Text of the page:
The Fire Risk Assessment should be the cornerstone of the fire safety plans for a specific building
Unfortunately Fire Risk Assessments are often overlooked, which can lead to buildings being exposed unnecessarily to fire risk, sometimes with the potential for loss of life.
At the most basic level, a FRA is a review taken of a building to assess it for fire risk, and to provide recommendations to make it safer if need be.
A Fire Risk Assessment does not have to be written down if there are fewer than 5 regular occupants in a building, so a Fire Risk Assessment is not necessarily a document.
However, it is recommended having a Fire Risk Assessment written down, as this is the simplest way to communicate the findings and to make sure that the recommendations have been carried out.
There are some specific guidelines concerning Fire Risk Assessments
1. It must be reviewed regularly
Changes in the layout of the building, the use of it, or the type of occupant can make a big difference to the fire safety plans, so it’s important to conduct a Fire Risk Assessment review if any of these take place.
2. It must be written down
If the building usually has more than 4 residents at any one time, then you must legally document your Fire Risk Assessment.
However, as already mentioned, it is recommended having the assessment written down whatever the size of the premises.
There are a couple of other circumstances in which the Fire Risk Assessment must be written down even if there are fewer than 5 regular occupants. These are:
3. It must record the main findings and the actions to be taken
Whether written down or not, there are 2 parts to a Fire Risk Assessment that must be produced.
One is the review itself, which will assess the fire safety of the premises against a number of points.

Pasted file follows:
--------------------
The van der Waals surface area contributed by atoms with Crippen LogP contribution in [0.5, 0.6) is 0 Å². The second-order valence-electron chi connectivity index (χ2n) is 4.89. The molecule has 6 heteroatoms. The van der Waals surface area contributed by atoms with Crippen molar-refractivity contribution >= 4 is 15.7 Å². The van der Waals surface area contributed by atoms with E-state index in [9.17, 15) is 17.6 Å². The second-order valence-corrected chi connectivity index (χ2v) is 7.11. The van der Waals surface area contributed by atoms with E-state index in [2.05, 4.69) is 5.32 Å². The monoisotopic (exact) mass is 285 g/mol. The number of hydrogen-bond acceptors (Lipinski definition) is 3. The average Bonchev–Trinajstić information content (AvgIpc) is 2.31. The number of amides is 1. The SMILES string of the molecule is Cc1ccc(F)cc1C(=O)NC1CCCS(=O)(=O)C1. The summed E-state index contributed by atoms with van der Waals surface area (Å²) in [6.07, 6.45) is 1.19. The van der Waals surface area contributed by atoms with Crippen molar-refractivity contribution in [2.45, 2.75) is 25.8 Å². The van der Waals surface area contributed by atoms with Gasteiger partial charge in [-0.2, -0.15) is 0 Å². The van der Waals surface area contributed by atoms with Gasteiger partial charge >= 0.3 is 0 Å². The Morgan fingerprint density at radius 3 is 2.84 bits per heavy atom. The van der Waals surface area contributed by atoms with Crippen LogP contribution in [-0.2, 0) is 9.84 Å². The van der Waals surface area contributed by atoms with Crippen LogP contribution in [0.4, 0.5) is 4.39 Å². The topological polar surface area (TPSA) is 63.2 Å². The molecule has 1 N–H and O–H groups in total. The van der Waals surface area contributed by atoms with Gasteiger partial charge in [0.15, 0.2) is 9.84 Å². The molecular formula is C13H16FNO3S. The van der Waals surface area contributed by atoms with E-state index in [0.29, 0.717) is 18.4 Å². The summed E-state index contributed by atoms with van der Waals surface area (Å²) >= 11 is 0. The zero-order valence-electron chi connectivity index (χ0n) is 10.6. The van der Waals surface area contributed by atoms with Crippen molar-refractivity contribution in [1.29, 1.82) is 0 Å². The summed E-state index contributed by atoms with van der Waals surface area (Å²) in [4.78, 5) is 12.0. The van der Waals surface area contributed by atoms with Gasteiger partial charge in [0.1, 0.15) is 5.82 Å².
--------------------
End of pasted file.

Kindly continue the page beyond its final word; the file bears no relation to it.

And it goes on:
The other is the list of recommendations which should be acted on for the building to be fire safety compliant.
It is so important to act on these recommendations because ultimately this is what will keep the building safe.
By law, every business and block of flats must have a designated ‘Responsible Person’, accountable for fire safety.
It is the designated Responsible Person’s job to make sure the relevant fire safety duties are carried out and that action is taken to prevent fires happening, and also to prevent injury or death if a fire does actually happen.
It is therefore the Responsible Person who should make sure the building has a valid Fire Risk Assessment.
The Chief Executive is generally the Responsible Person for your relevant stock, unless this function has been specifically delegated.
It is absolutely the right as an occupant of a building to have access to the premises’ Fire Risk Assessment
Fire Risk Assessments should be comprehensive and take into account many different fire risk factors
The level of detail in an individual review will depend to a large extent on the complexity of the building. For example, a ‘single-compartment’ building, such as a meeting room or entrance to a small block of flats will have far less to review than a large office block, or tower block of flats.
Whilst every Fire Risk Assessment is different, the assessor will be checking the following fire risk and fire prevention factors as a matter of course:
Legal guidelines state that a Fire Risk Assessment can be carried out by a ‘competent person’. This does not necessarily mean an organisation must use a qualified Fire Risk Assessor.
However it does mean that whoever carries out the Fire Risk Assessment should be comfortable assessing the premises against all of the factors listed above.
They should also be able to:
For all but the most simple of premises, it is recommended using a professional Fire Risk Assessor.
Professional Fire Risk Assessors undertake substantial and detailed training and will be fully versed in the latest legal requirements and guidelines, including how to apply them to different types of building.
The penalty for not having a Fire Risk Assessment and, in particular, not having implemented the correct fire safety precautions, is prosecution resulting in severe fines, or in cases of extreme negligence, a prison sentence.
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